Reform Ontario now appears to have been supeceded by the Representative Party of Ontario, which was formed by and is led by Bill Cook, a former Reform Ontario activist. Reform Ontario's website now links to the Representative Party website. The Representative Party of Ontario is a reserved provincial political party name in the Province of Ontario, Canada. ... Bill Cook is a political activist in Ontario, Canada. ...


See also

Beginning with the 2003 election, Ontario elections are held every 4 years in October. ... A political party is a political organization subscribing to a certain ideology or formed around very special issues with the aim to participate in power, usually by participating in elections. ...

External links

Note: these links point to "Reform Ontario" pages, not in anyway connected to the official Reform Party of Ontario.


Reform Ontario reborn against the Mike Harris Ontario PCs (http://www.eye.net/eye/issue/issue_05.16.96/NEWS/prk0516.htm)

  • Reform Ontario DMOZ (http://dmoz.org/Regional/North_America/Canada/Ontario/Society_and_Culture/Politics/Parties/)
  • Reform Ontario petition (http://www.petitiononline.com/ont0ref4/petition.html)
  • Reform Ontario listserv (http://groups.yahoo.com/group/reformontario/)
  • Reform Ontario website (http://www.reformontario.on.to/)

  Results from FactBites:
 
Reform Party of Canada (825 words)
The Reform Party's major preoccupations, however, were with decentralizing and otherwise reducing the size, scope and cost of government, primarily by cuts to social welfare and cultural support programs (including bilingualism and multiculturalism) and firm opposition to Québec's demands for special status within Confederation.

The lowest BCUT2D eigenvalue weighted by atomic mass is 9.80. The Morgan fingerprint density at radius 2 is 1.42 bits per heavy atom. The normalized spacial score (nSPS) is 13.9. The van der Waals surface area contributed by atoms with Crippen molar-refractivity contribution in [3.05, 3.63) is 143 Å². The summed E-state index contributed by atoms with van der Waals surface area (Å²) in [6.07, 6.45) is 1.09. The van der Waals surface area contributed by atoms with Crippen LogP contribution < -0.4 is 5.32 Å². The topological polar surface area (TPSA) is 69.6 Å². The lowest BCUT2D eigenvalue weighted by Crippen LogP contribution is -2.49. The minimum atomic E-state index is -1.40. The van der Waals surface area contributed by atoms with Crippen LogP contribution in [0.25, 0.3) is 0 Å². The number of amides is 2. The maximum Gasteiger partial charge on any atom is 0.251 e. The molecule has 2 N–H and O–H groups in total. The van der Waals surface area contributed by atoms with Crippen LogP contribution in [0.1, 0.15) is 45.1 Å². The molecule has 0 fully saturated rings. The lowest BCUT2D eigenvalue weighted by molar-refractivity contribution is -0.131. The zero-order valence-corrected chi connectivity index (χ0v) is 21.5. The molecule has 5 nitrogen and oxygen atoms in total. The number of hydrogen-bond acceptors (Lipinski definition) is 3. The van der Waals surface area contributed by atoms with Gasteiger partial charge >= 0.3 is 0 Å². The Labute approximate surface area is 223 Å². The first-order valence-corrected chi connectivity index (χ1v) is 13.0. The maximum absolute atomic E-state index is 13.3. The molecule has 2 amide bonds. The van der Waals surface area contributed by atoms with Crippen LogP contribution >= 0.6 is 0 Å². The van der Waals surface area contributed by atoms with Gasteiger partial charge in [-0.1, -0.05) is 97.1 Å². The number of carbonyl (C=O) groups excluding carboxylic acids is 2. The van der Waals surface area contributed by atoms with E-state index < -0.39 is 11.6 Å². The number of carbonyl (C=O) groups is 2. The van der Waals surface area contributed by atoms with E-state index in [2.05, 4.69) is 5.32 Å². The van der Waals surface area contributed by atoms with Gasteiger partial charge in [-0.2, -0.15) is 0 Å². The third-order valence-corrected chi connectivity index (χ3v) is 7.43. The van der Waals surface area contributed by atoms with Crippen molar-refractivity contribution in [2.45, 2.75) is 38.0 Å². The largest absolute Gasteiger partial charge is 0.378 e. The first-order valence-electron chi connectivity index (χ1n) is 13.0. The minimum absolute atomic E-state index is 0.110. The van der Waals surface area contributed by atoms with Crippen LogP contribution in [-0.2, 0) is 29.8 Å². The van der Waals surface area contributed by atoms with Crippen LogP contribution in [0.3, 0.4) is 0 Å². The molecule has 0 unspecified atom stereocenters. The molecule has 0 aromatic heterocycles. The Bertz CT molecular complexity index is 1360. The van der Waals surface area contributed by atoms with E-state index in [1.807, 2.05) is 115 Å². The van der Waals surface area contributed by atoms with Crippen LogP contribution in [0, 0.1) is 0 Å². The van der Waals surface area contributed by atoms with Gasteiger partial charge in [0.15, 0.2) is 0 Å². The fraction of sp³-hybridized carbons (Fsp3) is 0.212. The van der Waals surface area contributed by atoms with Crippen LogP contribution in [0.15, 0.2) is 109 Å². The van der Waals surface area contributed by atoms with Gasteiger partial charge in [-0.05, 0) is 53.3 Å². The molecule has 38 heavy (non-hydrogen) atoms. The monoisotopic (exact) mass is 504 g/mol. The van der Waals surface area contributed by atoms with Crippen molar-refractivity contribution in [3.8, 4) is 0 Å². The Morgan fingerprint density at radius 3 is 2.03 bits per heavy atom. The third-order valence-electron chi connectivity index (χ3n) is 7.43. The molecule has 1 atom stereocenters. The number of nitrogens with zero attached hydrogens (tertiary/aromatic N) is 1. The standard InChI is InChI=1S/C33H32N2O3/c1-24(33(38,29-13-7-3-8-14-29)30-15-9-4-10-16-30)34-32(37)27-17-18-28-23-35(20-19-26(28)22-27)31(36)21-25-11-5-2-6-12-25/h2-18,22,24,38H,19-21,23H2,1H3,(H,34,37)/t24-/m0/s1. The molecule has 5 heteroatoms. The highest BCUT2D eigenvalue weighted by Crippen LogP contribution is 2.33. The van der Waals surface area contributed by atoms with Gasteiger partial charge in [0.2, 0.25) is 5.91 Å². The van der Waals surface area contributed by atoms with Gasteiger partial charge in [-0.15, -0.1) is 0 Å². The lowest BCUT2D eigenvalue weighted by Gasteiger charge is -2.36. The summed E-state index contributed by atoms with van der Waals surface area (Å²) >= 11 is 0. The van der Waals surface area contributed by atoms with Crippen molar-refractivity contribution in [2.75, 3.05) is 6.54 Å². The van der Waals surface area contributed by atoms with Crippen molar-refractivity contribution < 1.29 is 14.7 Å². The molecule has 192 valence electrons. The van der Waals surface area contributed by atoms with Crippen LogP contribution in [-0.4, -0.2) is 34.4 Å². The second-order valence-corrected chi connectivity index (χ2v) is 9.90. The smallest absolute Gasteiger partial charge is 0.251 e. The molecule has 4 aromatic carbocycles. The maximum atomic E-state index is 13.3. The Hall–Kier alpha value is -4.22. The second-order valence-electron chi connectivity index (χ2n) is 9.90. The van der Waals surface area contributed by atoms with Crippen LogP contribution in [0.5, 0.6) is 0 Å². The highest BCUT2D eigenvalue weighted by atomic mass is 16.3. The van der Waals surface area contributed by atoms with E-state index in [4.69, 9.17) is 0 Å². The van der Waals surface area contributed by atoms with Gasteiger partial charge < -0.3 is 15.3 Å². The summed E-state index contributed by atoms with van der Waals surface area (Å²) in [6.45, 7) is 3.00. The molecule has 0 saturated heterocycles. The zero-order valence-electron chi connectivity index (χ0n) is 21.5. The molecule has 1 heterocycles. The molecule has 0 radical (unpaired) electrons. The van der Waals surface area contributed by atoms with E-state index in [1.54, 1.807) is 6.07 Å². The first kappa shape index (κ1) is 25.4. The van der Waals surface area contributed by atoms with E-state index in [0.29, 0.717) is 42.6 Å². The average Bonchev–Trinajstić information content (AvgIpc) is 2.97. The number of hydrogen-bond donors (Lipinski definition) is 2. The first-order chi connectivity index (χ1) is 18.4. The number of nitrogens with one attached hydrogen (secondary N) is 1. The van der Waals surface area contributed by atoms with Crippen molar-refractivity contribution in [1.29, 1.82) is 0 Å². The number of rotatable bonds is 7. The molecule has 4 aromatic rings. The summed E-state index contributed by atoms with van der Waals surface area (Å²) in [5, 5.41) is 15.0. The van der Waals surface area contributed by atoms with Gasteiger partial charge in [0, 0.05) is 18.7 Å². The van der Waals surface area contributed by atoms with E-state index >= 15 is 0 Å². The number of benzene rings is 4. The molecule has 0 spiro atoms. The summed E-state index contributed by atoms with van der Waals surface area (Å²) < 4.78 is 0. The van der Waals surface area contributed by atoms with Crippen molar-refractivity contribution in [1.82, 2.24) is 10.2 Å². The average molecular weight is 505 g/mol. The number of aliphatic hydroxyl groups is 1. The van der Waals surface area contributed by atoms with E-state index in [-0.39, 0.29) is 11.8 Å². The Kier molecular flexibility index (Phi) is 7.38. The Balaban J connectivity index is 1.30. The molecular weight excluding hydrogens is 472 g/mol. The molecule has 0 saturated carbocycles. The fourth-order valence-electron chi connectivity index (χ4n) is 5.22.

Reform failed to win a seat in the 1988 federal election, but its percentage of the electoral vote was encouraging, especially in Alberta.
Reform's public appeal was further blunted by the adoption of fiscally conservative policies by the governing Liberals after 1993, a recovery in the Canadian economy, and a decline in public concern over constitutional issues following Québec's sovereignty referendum in 1995.
Spartanburg SC | GoUpstate.com | Spartanburg Herald-Journal (702 words)
The Reform Party of Ontario is not to be confused with the pre-Confederation Reform Party, which later became the Liberal Party of Ontario, or with the leftist United Reform party of the 1940s.
The Reform Association for Ontario was renamed the Reform Ontario movement, and continued to promote its agenda, including fixed election dates, a referendum on the issue of electoral reform, and more free votes in the legislature.
It appears that Reform Ontario was intended to be superseded by the Representative Party of Ontario, which was formed by and led by Bill Cook, a former Reform Ontario activist.
  More results at FactBites »